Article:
Arrow 3 is an exoatmospheric anti-ballistic missile defense system developed by Israel and the US together to deal with long-range threats.
The Arrow 3 interceptor was co-developed by Boeing and the MLM Division of Israel Aerospace Industries (IAI). It is a component of the Arrow weapon system (AWS), an independent anti-tactical ballistic missile defense system used by Israel.
Additionally to the Arrow 2 and David’s Sling, the active defense system Iron Dome is another important part of the country’s multi-layered missile defense system. In 2017, arrow three was officially adopted by the Israeli Air Force. Reuters has reported that Germany has plans to purchase the Arrow 3 air defense system.
Early Phases of Arrow 3
In 2013, the Arrow 3 interceptor had its first successful flight test. Israeli military officials and their American counterparts at the Missile Defense Agency flew a second test mission in January 2014.
As part of the test, an Israeli test range launched an Arrow 3 interceptor, and it successfully completed its mission before splashing down in the Mediterranean.
In February of 2018, the MDA and the Israel Missile Defense Organization (IMDO), a division of the Ministry of Defense, put the Arrow 3 weapons system through its paces during a flight test at a site in central Israel.
In Alaska, USA, in July 2019, the IMDO and MDA finished a series of tests on Arrow-3. The test campaign showed that the interceptor could hit and kill high-flying exoatmospheric targets. The test proved the system could work with the United States AN/TPY-2 radar.
In September 2018, the first Arrow 3 missile canister was shipped from IAI’s American subsidiary, Stark Aerospace. In accordance with the co-production agreement between Israel and the US, full weapon system production began in September 2019.
In January 2022, the AWS and the Arrow 3 interceptor flew successfully at a test site in central Israel.
Arrow 3 design and features
Arrow 3 is built to shoot down missiles before they enter Earth’s atmosphere. Its sleek and modern construction saves space.
The system is faster and has more range than the Arrow 2 weapon system while weighing around half as much.
It can defend a vast region at hypersonic speeds, making it ideal for protecting both important facilities and densely populated urban areas. The enormous range of this weapon allows it to annihilate distant enemies, even those armed with nuclear, chemical, or biological weapons.
Arrow 3 destroys all theater ballistic missiles (TBMs) and warheads. It can be connected to the AWS battery, which comprises a radar on the ground, a battle management system, launchers, and a launch control center.
The missile defense system is equipped with hit-to-kill technology, eliminating any threat an approaching missile poses. First, the missile is launched vertically, then its course is altered to head toward a predicted intercept location. Once an enemy warhead is located within striking distance, the kill vehicle is released.
The portable launcher can shoot in any direction and can be used to launch hot canisters vertically. Each launcher can contain six canisters. It can house an Arrow 2 or 3 interceptor.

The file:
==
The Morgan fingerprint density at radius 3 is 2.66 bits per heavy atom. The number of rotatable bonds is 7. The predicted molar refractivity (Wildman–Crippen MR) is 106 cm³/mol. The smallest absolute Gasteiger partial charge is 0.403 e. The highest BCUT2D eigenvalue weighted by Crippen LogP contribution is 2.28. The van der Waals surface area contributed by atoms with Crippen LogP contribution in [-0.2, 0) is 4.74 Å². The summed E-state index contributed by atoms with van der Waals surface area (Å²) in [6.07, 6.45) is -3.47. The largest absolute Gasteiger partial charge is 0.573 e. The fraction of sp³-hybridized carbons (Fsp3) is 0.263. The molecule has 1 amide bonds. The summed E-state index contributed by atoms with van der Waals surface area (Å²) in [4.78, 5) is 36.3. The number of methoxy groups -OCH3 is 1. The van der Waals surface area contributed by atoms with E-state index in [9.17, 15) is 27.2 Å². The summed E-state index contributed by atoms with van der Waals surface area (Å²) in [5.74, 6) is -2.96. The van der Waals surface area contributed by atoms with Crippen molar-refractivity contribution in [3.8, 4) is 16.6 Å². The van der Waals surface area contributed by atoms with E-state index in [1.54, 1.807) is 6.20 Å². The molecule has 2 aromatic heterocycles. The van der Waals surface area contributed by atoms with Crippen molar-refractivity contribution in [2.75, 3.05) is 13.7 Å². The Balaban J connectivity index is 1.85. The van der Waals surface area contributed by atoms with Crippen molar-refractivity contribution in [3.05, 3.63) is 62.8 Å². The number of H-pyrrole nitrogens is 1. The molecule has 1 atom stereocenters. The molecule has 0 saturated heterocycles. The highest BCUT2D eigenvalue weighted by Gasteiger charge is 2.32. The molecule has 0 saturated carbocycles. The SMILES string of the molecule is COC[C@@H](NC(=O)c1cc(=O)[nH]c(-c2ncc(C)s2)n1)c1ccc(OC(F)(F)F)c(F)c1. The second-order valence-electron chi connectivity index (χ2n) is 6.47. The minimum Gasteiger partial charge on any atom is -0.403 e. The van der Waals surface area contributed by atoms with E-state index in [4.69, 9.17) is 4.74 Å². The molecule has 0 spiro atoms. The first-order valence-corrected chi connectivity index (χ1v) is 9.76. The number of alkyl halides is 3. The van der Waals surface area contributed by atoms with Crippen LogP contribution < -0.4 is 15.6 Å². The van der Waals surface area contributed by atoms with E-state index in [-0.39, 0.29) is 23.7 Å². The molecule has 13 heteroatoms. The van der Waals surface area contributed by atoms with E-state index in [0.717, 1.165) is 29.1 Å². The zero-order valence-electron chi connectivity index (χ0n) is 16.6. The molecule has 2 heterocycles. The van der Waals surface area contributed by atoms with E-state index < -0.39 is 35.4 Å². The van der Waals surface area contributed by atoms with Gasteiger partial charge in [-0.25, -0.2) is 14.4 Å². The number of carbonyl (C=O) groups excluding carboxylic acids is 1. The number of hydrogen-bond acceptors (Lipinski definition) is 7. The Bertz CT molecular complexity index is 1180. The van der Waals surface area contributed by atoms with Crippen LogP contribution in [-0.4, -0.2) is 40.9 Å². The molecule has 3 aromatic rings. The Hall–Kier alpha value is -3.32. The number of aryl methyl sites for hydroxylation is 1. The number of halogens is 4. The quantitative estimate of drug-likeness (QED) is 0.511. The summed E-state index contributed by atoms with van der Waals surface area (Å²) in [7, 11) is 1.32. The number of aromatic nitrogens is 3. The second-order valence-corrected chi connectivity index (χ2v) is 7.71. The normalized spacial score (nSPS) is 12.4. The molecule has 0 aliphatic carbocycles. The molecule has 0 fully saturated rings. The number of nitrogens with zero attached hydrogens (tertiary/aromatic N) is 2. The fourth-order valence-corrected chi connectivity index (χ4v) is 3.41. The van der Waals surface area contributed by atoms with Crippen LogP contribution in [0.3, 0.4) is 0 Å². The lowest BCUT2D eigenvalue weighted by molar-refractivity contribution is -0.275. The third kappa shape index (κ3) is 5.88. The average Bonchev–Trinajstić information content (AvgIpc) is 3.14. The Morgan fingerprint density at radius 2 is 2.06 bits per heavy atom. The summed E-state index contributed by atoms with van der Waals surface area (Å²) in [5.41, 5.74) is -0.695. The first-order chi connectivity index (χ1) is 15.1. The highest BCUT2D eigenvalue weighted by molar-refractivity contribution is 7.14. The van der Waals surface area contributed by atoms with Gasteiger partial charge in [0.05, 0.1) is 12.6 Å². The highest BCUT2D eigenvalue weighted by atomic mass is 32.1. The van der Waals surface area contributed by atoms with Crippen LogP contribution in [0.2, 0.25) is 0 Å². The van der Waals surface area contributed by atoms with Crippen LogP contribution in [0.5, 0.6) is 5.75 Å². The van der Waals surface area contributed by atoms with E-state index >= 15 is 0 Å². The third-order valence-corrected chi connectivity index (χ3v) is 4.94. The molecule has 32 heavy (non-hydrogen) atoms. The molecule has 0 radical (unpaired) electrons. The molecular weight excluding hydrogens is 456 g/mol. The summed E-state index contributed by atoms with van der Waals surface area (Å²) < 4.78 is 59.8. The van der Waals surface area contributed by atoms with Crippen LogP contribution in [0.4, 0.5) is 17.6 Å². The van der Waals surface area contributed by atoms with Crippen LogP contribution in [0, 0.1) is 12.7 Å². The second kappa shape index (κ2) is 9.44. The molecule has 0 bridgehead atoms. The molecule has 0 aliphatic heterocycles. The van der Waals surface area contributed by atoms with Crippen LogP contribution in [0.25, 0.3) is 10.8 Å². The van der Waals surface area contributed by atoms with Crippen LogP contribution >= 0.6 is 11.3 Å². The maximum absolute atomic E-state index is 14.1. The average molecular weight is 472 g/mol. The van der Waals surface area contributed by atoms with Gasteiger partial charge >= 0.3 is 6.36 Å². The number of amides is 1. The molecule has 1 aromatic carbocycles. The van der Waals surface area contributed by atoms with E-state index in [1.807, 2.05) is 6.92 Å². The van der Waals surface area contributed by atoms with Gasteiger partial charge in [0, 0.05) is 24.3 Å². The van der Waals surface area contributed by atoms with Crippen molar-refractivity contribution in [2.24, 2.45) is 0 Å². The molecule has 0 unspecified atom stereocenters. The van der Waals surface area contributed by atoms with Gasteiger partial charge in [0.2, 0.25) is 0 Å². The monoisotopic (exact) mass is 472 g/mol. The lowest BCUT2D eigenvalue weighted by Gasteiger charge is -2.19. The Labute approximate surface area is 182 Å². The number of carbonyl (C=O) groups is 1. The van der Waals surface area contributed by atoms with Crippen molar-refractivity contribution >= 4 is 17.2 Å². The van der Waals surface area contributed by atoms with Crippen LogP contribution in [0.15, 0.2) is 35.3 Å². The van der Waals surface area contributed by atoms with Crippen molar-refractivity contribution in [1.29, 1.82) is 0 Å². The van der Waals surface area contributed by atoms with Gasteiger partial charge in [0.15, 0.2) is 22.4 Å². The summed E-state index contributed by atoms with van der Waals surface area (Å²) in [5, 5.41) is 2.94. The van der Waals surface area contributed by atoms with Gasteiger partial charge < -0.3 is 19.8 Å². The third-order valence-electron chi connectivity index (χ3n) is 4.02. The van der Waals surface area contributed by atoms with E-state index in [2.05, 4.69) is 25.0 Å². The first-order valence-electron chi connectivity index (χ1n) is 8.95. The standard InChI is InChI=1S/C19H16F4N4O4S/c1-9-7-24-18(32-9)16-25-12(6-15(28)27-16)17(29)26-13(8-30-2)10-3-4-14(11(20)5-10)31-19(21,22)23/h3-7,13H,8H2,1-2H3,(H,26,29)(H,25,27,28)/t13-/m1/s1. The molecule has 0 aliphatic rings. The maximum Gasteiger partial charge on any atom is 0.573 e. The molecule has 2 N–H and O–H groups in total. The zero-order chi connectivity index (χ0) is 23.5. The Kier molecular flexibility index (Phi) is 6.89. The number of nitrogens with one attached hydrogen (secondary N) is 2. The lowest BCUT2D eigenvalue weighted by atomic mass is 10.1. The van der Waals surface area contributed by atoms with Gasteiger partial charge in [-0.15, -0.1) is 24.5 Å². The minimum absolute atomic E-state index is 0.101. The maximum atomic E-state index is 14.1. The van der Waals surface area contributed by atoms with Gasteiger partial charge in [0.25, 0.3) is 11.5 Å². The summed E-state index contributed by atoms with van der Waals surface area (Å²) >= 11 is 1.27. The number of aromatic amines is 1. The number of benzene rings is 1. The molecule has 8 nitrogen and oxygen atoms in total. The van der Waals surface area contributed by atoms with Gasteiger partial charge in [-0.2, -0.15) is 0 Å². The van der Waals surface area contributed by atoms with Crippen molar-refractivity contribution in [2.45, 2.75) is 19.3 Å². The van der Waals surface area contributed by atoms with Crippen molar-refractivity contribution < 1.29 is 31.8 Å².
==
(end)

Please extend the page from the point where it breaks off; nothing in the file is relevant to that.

The missile can be put in a vertical launch tube that is 21in long. The launcher allows multiple ballistic missiles to be fired quickly.
Furthermore, Arrow 3 consists of Two solid propulsion stages, a booster, and a sustainer, to power the hypersonic weapon system. It has an effective range of 2,400 kilometers and can counter threats at an altitude of 100 kilometers.
Arrow 3 Radar and guidance system
Elta’s L-band early warning and fire control radar, Super Green Pine, is utilized by the Arrow 3 system. The IAI group owns Elta as a wholly-owned subsidiary. The radar has the ability to detect and track multiple targets simultaneously and at great distances.
Radar electronic countermeasures can fix problems, including sensor failure and jamming (ECCM).
The target is acquired by the kill vehicle’s high-resolution electro-optical sensor, and then the vehicle fires at the target to detonate the warhead.
Arrow 3 battle management system
Data processing, threat assessment, and mission control are all managed by the Citron Tree combat management and command, control, communication, and intelligence system/fire control center.
Early warning, estimated launch point, and impact point prediction are all features of the battle management system.
It’s possible to control battles manually or have them run automatically, and the system also has a human-machine interface. It enables us to deal with several dangers at once.
The Arrow 3 defense system is always on the watch for potential dangers. The combat management center collects data from radars regarding approaching ballistic missiles and then decides which interceptor will be used to shoot them down.
The missile launchers are managed by the Hazelnut Tree LCC, which is located at the launch location. It’s the link between the launchers and the command post where the fire is directed.
The Hazelnut Tree LCC has a completely automated mode for managing battles and full system redundancy for optimal uptime.
Several fail-safes are built to stop any errant missiles from being fired. The LCC is also responsible for doing interceptor inspections and repairs.